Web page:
Let me pick ‘Identifiy Gender’ transformation. Once you click on the transformation, all the inputs and outputs of that transformation are available to be previewed. Seen below is how the input data looks like. My condition was to seperate them by Gender –
2_IdentifyGender_Input
If I want to see what the ‘T’ output rows look like (i.e. Males), I just click on it –

2_IdentifyGender_True
Now let me have a look at the ‘F’ output rows –
3_IdentifyGender_False
Imagine this being the case at every stage of the transformation. It’s just incredible to be able to see how your business rules are working at every stage.
Let me just repeat one more time, if you haven’t read the sub heading, this preview is POST-RUN. I just can’t think of any alternative for this in either SSIS/Informatica.

Testing the DFT without Output-
Just scroll little back up and see the screenshot of the workflow I posted. It doesn’t contain an ‘Output’. The last transformation that you see is just a UNION ALL. Say if you are developing a POC or just testing somethings out, you avoid the necessity to create a destination and then dumping the data. Of course, Trash Destination comes quickly to mind from SSIS stack but that’s an add-on and not out-of-the-box feature. I can’t think of any in Informatica though.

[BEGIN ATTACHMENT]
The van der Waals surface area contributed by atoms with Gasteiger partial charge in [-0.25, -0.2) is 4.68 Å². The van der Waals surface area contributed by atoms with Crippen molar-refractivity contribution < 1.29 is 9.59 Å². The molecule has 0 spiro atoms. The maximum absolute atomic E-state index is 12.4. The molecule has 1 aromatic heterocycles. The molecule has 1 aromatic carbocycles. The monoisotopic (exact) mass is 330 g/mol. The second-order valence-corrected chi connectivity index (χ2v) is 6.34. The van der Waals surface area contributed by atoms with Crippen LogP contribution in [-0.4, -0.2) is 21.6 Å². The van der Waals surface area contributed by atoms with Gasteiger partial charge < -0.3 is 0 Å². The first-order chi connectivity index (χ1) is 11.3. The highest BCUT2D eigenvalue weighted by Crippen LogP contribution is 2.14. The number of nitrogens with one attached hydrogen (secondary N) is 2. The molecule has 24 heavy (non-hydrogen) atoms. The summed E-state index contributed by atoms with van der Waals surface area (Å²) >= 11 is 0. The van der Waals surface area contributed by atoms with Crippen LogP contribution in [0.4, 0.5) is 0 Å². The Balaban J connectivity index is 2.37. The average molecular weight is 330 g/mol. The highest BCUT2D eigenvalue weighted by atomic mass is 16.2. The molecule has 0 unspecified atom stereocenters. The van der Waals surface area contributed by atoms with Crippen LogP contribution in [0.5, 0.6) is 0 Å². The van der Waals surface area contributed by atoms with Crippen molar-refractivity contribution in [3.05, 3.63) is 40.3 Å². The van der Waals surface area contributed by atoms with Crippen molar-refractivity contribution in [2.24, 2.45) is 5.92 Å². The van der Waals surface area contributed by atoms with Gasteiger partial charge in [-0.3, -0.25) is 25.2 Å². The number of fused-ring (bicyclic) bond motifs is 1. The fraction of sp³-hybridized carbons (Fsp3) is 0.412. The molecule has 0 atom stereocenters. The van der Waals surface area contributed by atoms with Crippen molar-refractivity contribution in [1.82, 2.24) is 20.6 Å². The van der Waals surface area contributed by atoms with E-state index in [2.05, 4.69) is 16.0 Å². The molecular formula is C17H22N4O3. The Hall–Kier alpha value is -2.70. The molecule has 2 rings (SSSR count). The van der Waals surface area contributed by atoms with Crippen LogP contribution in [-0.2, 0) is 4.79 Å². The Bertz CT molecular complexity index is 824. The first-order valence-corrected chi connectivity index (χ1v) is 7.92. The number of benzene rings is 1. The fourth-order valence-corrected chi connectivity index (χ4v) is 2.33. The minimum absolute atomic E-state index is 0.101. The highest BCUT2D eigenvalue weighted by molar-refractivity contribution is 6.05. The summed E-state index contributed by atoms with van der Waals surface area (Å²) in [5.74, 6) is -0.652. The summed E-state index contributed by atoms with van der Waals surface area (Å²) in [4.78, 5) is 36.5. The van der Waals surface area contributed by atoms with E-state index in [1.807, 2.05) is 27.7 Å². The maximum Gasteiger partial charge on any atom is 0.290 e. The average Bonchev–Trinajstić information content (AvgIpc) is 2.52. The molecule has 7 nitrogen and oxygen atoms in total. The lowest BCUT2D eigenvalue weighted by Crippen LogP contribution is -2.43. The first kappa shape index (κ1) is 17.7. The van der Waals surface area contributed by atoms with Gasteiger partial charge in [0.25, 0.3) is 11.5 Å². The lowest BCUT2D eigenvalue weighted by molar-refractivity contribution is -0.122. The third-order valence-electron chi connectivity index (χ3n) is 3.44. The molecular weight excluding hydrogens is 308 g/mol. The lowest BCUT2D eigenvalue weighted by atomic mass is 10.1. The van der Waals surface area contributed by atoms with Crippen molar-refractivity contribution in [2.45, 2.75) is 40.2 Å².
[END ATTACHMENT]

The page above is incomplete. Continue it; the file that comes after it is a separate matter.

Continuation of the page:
Multicasting
Pretty much every single transformation’s output you can multicast and then branch off to do some entirely new logic altogether.

Dynamic column propogation-
I have been saving the best for the last. It has this incredibly advanced capability of bringing in dynamic columns just as if they have been there all along.  Let’s say in the data above, I perform two changes to the input file –
-Added new column say Location at the end
-Added new column Is Married after ‘Last Name’ column

Without doing any changes to the workflow, it just runs without throwing any error and here is my output from ‘Union’ transform –

4_ColumnAddition_WorkflowRun